Monday, October 22, 2012

Pence Play: Ball Belted By Baffling Bifurcated Broken Bat

When Hunter Pence's broken bat appeared to contact a batted baseball multiple times in front of home plate, the third inning double in a then 2-0 Game 7 of the National League Championship Series further cemented San Francisco's NL Pennant win and World Series berth, with both Cardinals shortstop Pete Kozma and center fielder Jon Jay appearing fooled by the knuckleball-like spin of the up-the-middle liner.

As FOX broadcasters Joe Buck and Tim McCarver—along with many others—marveled at the odd trajectory of the batted ball, physicists and umpires alike pondered the orb's unique journey. Replays indicate that after initially striking the pitch, Pence's bat splintered with the bat's partially disembodied barrel appearing to contact the baseball a second and third time before the ball finally left the confines of the dirt surrounding home plate.

Quick Quiz Question: Fair or foul, in play or dead ball? Relevant Rules: OBR 6.05(h), NCAA 7-11-m.

In Batted Ball Batter's Interference, we discussed pro Rule 6.05(h), whose comment states that a batted ball struck by a broken bat while over fair territory is exempted from 6.05(h) interference, making the ball fair and in play. Meanwhile, a batted ball struck by a whole (unbroken) bat a second time in fair territory is dead.

In 2011, Rockies shortstop Troy Tulowitzki's whole bat struck a pitched ball twice at home plate during his swing. As discussed previously (Tulo's at-bat is Example 3), Rule 6.05(h) is invoked only when, "After hitting or bunting a fair ball, his bat hits the ball a second time in fair territory." As the Tulowitzki play related to 6.05(h), Tulo had not completed the "hitting" action referred to above as he was still engaged in the hitting action's commission; the multiple contact therefore did not occur "after" the hitting action, resulting in a correctly ruled ball in play.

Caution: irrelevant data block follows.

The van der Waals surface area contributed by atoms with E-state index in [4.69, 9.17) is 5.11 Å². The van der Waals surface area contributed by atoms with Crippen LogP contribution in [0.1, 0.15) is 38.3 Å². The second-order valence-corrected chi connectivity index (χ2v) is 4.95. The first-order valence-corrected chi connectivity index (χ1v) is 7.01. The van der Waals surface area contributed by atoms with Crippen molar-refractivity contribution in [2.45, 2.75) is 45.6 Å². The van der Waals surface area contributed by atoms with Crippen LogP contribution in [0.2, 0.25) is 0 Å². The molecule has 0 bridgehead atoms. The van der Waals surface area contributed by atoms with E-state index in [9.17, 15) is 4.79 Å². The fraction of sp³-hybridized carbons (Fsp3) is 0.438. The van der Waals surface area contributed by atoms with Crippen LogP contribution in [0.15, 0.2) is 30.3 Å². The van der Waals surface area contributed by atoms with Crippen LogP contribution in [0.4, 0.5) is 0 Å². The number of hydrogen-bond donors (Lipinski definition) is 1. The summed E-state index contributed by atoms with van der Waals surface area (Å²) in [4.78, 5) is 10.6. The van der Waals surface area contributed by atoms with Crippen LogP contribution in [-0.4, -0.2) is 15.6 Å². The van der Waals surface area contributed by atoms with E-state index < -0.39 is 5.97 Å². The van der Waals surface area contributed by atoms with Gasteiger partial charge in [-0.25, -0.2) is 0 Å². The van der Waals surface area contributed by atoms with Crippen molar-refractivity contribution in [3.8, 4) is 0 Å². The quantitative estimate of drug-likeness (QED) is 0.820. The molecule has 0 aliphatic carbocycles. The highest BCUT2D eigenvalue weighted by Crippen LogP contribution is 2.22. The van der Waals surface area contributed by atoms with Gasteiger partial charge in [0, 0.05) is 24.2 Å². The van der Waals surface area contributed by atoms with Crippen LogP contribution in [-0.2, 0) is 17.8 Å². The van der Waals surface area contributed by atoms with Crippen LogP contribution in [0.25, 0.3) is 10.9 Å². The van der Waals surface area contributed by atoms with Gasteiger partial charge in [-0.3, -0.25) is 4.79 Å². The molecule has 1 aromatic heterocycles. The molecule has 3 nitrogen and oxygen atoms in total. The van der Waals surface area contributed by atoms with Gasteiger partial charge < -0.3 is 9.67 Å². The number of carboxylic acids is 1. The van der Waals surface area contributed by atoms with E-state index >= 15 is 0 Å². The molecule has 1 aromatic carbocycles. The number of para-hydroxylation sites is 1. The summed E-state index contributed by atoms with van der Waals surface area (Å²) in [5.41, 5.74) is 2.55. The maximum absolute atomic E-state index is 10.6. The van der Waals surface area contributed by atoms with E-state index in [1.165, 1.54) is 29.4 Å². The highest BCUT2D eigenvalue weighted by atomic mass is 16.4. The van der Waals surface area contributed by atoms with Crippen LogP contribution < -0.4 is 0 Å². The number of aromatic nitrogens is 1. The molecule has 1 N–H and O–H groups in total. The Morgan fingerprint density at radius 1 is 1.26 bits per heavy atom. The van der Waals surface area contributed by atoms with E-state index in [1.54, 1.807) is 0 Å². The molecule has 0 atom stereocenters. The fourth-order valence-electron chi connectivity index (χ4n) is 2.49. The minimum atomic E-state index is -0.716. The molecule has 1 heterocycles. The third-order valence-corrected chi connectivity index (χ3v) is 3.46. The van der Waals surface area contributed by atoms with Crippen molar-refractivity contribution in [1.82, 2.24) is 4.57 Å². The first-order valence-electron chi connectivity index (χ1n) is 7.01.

A similar rationale applies to the Pence at-bat. Since Pence's hitting action was still in progress, the multiple contact with the bat (either broken or whole) does not satisfy 6.05(h)'s primary condition of "after."

Quick Quiz Answer: Pence's ball was correctly ruled in play, fair/foul judged pursuant to standard criteria.

*Note: Do not confuse the above Pence/Tulowitzki plays with this backswing multi-contact situation*

Video: Pence breaks his bat, which in turn contacts a pitch multiple times before bounding through the infield


Anonymous said...

Are you kidding??? No need to make a ruling on this, because HPU is not going to see the action at 3000 frames/second. As far as he's concerned, it's a simple broken-bat hit.

Anonymous said...

You'd be surprised what fans want. Some people (Cards fans for instance, or Giants fans if the shoe was on the other foot) point to 6.05 and think, "hey, that's interference, the batter should be out." Sure, the framers of the rules in the 1880s didn't even think of super-x-slowmo replay showing this type of play, but to all those fans griping at 6.05h saying that interference applies here, read the above about hitting actions. The initial swing is part of the hit, so logically, the bat couldn't hit the ball a second time AFTER hitting a fair ball, because it was still in the process of hitting a fair ball by rule (see 2.00 also).

That backswing play, of course the rules DO have a provision for unintentional and intentional backswing interference (on the swinging/missed strike) and also say that a backswing hitting the ball, because it likely will occur over foul territory, will therefore usually be a foul ball.

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